Manpower Planning: Short Term Forecasting

Manpower Planning: Short Term Forecasting

Manpower Planning: Short Term Forecasting

Short term forecasting typically refers to predicting employment demands for a one year period. However, short term forecasts may be as long as two years for oil and steel companies and as short as three to six months for seasonal businesses, construction companies or computer manufacturing firms. The responsibility for short term forecasting usually belongs to the immediate supervisors and unit managers.

Short term forecasting can be carried out by following:

Budgeting:

Many companies carry out short term employment forecasting through the process of budgeting. Mangers are expected to identify the kinds of resources that they will need for the upcoming business period. If they will need additional personnel to fill new positions demanded by their unit’s objectives, then this information can be included in their budgets. The budget represents a plan of future business activity that includes financial and capital resources as well as human resource needs. Sometimes line managers are irritated by the time required to develop a budget, this time is usually very well spent and can have an enormous impact on the success and effectiveness of their units. The quality of short term forecasts is heavily influenced by a manager’s ability to make accurate estimates. A very good method for line managers to carry out short term forecasting is called the top down approach. The top down approach occurs when top managers place constraints either in terms of budget allocations or number of employees and then require line managers to plan their objectives given these constraints. This type of forecasting is often found in government agencies. Limited tax revenues may require governmental units to impose limits on spending, thereby forcing managers to decide which activities they can pursue given the limits. In this situation the number of employees who can be hired determine how many employees to hire. Therefore, the number of employees is constrained by available income.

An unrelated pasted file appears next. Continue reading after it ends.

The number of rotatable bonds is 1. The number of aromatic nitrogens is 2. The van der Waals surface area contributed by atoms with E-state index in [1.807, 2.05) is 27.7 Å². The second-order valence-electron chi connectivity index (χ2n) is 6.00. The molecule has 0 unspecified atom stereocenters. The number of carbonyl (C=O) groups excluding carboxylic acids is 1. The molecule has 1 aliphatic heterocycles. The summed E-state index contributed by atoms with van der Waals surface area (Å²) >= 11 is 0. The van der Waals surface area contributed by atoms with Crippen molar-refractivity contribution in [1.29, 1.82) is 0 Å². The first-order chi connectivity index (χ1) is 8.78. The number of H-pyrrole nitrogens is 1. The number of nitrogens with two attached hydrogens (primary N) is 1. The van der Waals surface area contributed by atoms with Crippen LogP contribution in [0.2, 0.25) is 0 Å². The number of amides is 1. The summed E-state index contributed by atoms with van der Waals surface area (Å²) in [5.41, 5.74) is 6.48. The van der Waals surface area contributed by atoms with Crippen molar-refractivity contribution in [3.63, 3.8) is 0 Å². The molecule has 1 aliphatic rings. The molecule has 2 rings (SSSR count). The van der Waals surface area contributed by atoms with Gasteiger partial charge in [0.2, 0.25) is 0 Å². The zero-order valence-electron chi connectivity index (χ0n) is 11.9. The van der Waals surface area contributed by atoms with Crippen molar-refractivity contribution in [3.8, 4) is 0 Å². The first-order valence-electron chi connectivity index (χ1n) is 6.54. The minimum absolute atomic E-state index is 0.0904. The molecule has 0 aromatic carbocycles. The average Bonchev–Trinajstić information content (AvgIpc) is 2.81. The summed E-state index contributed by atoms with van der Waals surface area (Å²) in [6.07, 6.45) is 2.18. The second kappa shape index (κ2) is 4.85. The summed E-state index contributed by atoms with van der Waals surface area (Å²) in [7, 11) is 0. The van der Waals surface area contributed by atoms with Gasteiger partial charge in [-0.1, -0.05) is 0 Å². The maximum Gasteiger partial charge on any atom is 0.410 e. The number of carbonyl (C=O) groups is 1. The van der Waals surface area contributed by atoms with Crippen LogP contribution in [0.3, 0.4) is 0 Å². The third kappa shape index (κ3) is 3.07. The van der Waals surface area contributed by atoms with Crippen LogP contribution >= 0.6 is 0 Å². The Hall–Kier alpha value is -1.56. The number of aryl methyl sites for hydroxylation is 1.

Work Load Analysis:

Work load analysis is a type of short term forecasting. It uses information about the actual work content based upon a job analysis of the work that needs to be accomplished. This type of short term forecasting involves the use of productivity ratios to identify personnel needs. The work load analysis identifies both the number of employees and the kind of employees required to achieve the organizational goals. The total expected output from a unit is identified and determined in a first step of work load analysis. This is then translated into the number of employee hours in each job category that will be required to achieve it. If the level of output is expected to change, the change in employment can be estimated by calculating how many employee hours will be needed. For example, a company that manufactures chairs and expects to increase sales by 20 percent in the coming year needs to analyze which activities will be influenced by the increase. Though, the increased production level will not require additional clerical and managerial positions, the number of production jobs will need to increase. If it takes 1000 employee hours per week of production time to produce the present number of chairs, then it would require 1200 employee hours per week of production time to achieve a 20 percent increase. This increase of 200 employee hours per week would require 5 additional production workers, assuming that each worker works a 40 hour week. A similar analysis shall be made for other activities which are supposed to increase for producing extra chairs.